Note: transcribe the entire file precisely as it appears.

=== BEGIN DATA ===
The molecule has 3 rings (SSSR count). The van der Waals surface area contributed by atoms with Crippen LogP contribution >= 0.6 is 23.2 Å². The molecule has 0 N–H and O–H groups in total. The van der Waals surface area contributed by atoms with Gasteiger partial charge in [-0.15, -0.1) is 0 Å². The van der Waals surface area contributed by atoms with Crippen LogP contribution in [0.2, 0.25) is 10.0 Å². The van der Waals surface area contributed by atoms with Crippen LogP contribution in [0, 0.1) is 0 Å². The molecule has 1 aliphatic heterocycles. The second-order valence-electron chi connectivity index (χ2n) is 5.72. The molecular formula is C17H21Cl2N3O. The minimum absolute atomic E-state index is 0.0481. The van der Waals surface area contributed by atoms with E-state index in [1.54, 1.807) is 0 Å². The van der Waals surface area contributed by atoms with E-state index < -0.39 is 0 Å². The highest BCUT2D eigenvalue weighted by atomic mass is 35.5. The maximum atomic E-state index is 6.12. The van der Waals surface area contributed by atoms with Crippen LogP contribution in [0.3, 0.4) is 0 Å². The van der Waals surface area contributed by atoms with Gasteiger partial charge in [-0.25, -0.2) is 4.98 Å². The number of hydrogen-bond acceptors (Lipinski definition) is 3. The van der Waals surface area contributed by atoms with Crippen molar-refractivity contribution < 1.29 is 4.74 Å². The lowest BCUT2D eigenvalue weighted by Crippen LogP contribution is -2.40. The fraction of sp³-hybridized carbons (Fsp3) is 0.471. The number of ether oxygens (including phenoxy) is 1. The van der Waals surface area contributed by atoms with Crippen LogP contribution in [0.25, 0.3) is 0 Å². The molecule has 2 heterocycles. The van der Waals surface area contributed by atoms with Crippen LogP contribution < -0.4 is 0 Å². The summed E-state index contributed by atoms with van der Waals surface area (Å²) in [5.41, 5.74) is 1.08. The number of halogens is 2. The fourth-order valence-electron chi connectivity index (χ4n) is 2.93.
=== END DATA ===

The molecule has 3 rings (SSSR count). The van der Waals surface area contributed by atoms with Crippen LogP contribution >= 0.6 is 23.2 Å². The molecule has 0 N–H and O–H groups in total. The van der Waals surface area contributed by atoms with Gasteiger partial charge in [-0.15, -0.1) is 0 Å². The van der Waals surface area contributed by atoms with Crippen LogP contribution in [0.2, 0.25) is 10.0 Å². The van der Waals surface area contributed by atoms with Crippen LogP contribution in [0, 0.1) is 0 Å². The molecule has 1 aliphatic heterocycles. The second-order valence-electron chi connectivity index (χ2n) is 5.72. The molecular formula is C17H21Cl2N3O. The minimum absolute atomic E-state index is 0.0481. The van der Waals surface area contributed by atoms with E-state index in [1.54, 1.807) is 0 Å². The van der Waals surface area contributed by atoms with E-state index < -0.39 is 0 Å². The highest BCUT2D eigenvalue weighted by atomic mass is 35.5. The maximum atomic E-state index is 6.12. The van der Waals surface area contributed by atoms with Crippen LogP contribution in [0.3, 0.4) is 0 Å². The van der Waals surface area contributed by atoms with Gasteiger partial charge in [-0.25, -0.2) is 4.98 Å². The number of hydrogen-bond acceptors (Lipinski definition) is 3. The van der Waals surface area contributed by atoms with Crippen molar-refractivity contribution < 1.29 is 4.74 Å². The lowest BCUT2D eigenvalue weighted by Crippen LogP contribution is -2.40. The fraction of sp³-hybridized carbons (Fsp3) is 0.471. The number of ether oxygens (including phenoxy) is 1. The van der Waals surface area contributed by atoms with Crippen LogP contribution in [0.25, 0.3) is 0 Å². The molecule has 2 heterocycles. The van der Waals surface area contributed by atoms with Crippen LogP contribution < -0.4 is 0 Å². The summed E-state index contributed by atoms with van der Waals surface area (Å²) in [5.41, 5.74) is 1.08. The number of halogens is 2. The fourth-order valence-electron chi connectivity index (χ4n) is 2.93.